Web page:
Work in progress
MITT ROMNEY campaigned for governor on a promise to be the best salesman Massachusetts ever had, so it's a good thing he has opened a new sample box of job creation products. Since he took office more than two years ago, employment in the state has lagged, recording a net loss of 19,800 jobs, even as the state is losing population. The situation is grave. The Legislature ought to put aside partisan nitpicking and work with Romney to find real solutions to the job doldrums in Massachusetts.
At a Chamber of Commerce breakfast this week, Romney proposed a package of business incentives, including $185 million over five years in cash payments for companies that create at least 100 new jobs; $200 million in capital improvements; $246 million in unemployment insurance rate relief; and $100 million for research and technology centers at the University of Massachusetts. The state needs to be smart about how it doles out such largesse. Tax expenditures should be targeted to the industries whose behavior can be tipped by a $10,000-per-job credit; otherwise they might become a subsidy for actions that would have been taken anyway.
The price of a new highway ramp or sewer system and the environmental impact of development in sensitive areas all need to be weighed against the number and quality of the promised jobs.
In his presentation, Romney underlined the need to market Massachusetts and remain competitive with other states. Happily, he seemed to dismiss some hoary stereotypes about the business climate in Massachusetts. The state's tax-and-fee burden as a percentage of personal income now ranks 46th of the 50 states. Massachusetts will never be a low-cost state. But it can and should emphasize its advantages: a highly skilled, highly educated workforce and business incubators in the form of universities and hospitals that are among the best in the world.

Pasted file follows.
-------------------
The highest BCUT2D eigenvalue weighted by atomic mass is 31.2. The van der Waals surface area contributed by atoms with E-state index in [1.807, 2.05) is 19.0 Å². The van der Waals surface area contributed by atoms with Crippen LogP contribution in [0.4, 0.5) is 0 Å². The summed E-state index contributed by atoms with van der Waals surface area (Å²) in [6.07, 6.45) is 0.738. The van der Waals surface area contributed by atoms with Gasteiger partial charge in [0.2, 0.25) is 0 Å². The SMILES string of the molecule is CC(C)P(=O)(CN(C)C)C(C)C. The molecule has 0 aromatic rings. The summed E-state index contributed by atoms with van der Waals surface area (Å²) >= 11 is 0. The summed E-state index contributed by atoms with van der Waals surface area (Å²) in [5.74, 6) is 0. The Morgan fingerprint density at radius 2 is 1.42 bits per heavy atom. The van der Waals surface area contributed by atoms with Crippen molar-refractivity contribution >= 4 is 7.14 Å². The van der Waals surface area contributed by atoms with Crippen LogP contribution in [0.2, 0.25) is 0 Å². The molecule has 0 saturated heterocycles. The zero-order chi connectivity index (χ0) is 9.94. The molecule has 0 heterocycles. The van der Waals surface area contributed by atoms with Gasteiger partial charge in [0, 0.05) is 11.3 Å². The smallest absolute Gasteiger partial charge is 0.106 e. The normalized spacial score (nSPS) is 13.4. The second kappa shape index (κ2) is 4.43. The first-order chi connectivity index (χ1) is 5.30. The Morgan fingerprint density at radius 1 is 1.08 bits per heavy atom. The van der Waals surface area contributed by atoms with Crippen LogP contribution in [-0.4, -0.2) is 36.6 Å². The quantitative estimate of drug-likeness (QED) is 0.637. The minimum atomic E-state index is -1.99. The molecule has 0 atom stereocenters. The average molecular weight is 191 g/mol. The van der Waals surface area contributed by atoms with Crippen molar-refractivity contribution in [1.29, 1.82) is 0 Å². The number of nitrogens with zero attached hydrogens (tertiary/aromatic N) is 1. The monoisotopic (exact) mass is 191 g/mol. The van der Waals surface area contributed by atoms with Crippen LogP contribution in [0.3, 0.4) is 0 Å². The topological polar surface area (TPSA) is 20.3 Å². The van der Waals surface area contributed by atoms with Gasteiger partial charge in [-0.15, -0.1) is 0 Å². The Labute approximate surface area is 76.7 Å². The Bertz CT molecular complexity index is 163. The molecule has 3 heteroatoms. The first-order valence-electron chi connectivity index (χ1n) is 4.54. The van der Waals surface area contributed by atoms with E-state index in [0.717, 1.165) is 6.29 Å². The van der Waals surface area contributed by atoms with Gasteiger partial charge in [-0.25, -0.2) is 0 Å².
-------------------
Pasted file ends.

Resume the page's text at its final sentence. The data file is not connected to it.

As he was listing disincentives to business expansion, Romney barely brushed by the state's excessively high housing costs. The Chamber of Commerce has recognized the housing crisis as a priority issue precisely because it undermines the state's ability to attract and hold workers. Housing is also an area where a governor can actually get something done. Yet housing production under Romney has not been strong enough to have much effect on prices.
Economists are skeptical about how much any governor can do to create private-sector jobs, since much depends on larger national trends. But if they are well targeted geographically and by sector, even a few hundred jobs can boost the state's revenues and generate other economic activity. Creating them requires commitment to a long-term strategy, not just a new sales pitch.